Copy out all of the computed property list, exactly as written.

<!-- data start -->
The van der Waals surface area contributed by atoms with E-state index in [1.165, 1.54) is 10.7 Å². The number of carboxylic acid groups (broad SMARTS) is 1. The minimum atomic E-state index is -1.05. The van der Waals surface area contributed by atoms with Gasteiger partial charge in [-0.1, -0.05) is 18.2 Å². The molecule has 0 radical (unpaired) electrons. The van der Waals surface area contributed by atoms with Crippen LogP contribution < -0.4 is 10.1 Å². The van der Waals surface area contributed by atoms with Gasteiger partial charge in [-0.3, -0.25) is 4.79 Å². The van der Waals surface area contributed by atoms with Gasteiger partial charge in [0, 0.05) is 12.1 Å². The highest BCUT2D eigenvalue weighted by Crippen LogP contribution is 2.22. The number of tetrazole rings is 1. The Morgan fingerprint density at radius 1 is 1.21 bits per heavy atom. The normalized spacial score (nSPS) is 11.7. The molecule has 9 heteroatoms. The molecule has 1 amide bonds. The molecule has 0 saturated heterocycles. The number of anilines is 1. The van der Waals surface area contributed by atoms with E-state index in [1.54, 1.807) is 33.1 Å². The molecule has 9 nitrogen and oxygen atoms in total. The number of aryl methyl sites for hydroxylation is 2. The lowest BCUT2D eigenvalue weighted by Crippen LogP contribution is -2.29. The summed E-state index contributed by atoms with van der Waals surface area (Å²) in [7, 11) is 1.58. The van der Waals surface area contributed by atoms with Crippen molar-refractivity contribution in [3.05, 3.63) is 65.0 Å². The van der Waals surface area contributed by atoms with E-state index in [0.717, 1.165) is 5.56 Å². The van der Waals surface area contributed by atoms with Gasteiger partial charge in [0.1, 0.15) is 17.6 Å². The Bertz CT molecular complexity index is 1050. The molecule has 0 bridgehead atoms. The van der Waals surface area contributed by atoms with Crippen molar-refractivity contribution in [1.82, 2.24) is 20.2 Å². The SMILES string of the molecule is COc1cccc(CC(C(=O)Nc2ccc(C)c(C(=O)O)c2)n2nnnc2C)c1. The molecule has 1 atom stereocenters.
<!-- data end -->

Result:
The van der Waals surface area contributed by atoms with E-state index in [1.165, 1.54) is 10.7 Å². The number of carboxylic acid groups (broad SMARTS) is 1. The minimum atomic E-state index is -1.05. The van der Waals surface area contributed by atoms with Gasteiger partial charge in [-0.1, -0.05) is 18.2 Å². The molecule has 0 radical (unpaired) electrons. The van der Waals surface area contributed by atoms with Crippen LogP contribution < -0.4 is 10.1 Å². The van der Waals surface area contributed by atoms with Gasteiger partial charge in [-0.3, -0.25) is 4.79 Å². The van der Waals surface area contributed by atoms with Gasteiger partial charge in [0, 0.05) is 12.1 Å². The highest BCUT2D eigenvalue weighted by Crippen LogP contribution is 2.22. The number of tetrazole rings is 1. The Morgan fingerprint density at radius 1 is 1.21 bits per heavy atom. The normalized spacial score (nSPS) is 11.7. The molecule has 9 heteroatoms. The molecule has 1 amide bonds. The molecule has 0 saturated heterocycles. The number of anilines is 1. The van der Waals surface area contributed by atoms with E-state index in [1.54, 1.807) is 33.1 Å². The molecule has 9 nitrogen and oxygen atoms in total. The number of aryl methyl sites for hydroxylation is 2. The lowest BCUT2D eigenvalue weighted by Crippen LogP contribution is -2.29. The summed E-state index contributed by atoms with van der Waals surface area (Å²) in [7, 11) is 1.58. The van der Waals surface area contributed by atoms with Crippen molar-refractivity contribution in [3.05, 3.63) is 65.0 Å². The van der Waals surface area contributed by atoms with E-state index in [0.717, 1.165) is 5.56 Å². The van der Waals surface area contributed by atoms with Gasteiger partial charge in [0.1, 0.15) is 17.6 Å². The Bertz CT molecular complexity index is 1050. The molecule has 0 bridgehead atoms. The van der Waals surface area contributed by atoms with Crippen molar-refractivity contribution in [1.82, 2.24) is 20.2 Å². The SMILES string of the molecule is COc1cccc(CC(C(=O)Nc2ccc(C)c(C(=O)O)c2)n2nnnc2C)c1. The molecule has 1 atom stereocenters.